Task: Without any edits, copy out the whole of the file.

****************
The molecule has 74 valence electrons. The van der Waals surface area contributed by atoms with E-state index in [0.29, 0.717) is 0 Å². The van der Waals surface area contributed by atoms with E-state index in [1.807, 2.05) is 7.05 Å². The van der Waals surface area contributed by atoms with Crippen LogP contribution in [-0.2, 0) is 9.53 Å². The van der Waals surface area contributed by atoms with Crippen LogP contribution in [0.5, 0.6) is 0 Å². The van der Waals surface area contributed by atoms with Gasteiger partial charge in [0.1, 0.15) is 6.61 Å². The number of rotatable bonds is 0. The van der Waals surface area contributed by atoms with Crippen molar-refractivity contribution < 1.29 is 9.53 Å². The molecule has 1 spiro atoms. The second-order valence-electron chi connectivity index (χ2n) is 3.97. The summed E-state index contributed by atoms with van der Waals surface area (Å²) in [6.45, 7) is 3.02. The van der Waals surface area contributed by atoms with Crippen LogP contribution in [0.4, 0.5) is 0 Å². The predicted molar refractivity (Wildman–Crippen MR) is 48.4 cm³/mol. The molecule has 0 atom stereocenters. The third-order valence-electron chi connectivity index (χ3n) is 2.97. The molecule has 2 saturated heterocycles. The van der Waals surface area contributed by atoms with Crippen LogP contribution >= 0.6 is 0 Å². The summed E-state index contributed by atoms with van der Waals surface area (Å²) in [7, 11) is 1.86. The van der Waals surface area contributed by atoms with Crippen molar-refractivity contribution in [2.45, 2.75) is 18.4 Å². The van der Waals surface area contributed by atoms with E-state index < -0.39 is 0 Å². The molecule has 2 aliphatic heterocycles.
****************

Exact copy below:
The molecule has 74 valence electrons. The van der Waals surface area contributed by atoms with E-state index in [0.29, 0.717) is 0 Å². The van der Waals surface area contributed by atoms with E-state index in [1.807, 2.05) is 7.05 Å². The van der Waals surface area contributed by atoms with Crippen LogP contribution in [-0.2, 0) is 9.53 Å². The van der Waals surface area contributed by atoms with Crippen LogP contribution in [0.5, 0.6) is 0 Å². The van der Waals surface area contributed by atoms with Gasteiger partial charge in [0.1, 0.15) is 6.61 Å². The number of rotatable bonds is 0. The van der Waals surface area contributed by atoms with Crippen molar-refractivity contribution < 1.29 is 9.53 Å². The molecule has 1 spiro atoms. The second-order valence-electron chi connectivity index (χ2n) is 3.97. The summed E-state index contributed by atoms with van der Waals surface area (Å²) in [6.45, 7) is 3.02. The van der Waals surface area contributed by atoms with Crippen LogP contribution in [0.4, 0.5) is 0 Å². The predicted molar refractivity (Wildman–Crippen MR) is 48.4 cm³/mol. The molecule has 0 atom stereocenters. The third-order valence-electron chi connectivity index (χ3n) is 2.97. The molecule has 2 saturated heterocycles. The van der Waals surface area contributed by atoms with Crippen LogP contribution >= 0.6 is 0 Å². The summed E-state index contributed by atoms with van der Waals surface area (Å²) in [7, 11) is 1.86. The van der Waals surface area contributed by atoms with Crippen molar-refractivity contribution in [2.45, 2.75) is 18.4 Å². The van der Waals surface area contributed by atoms with E-state index < -0.39 is 0 Å². The molecule has 2 aliphatic heterocycles.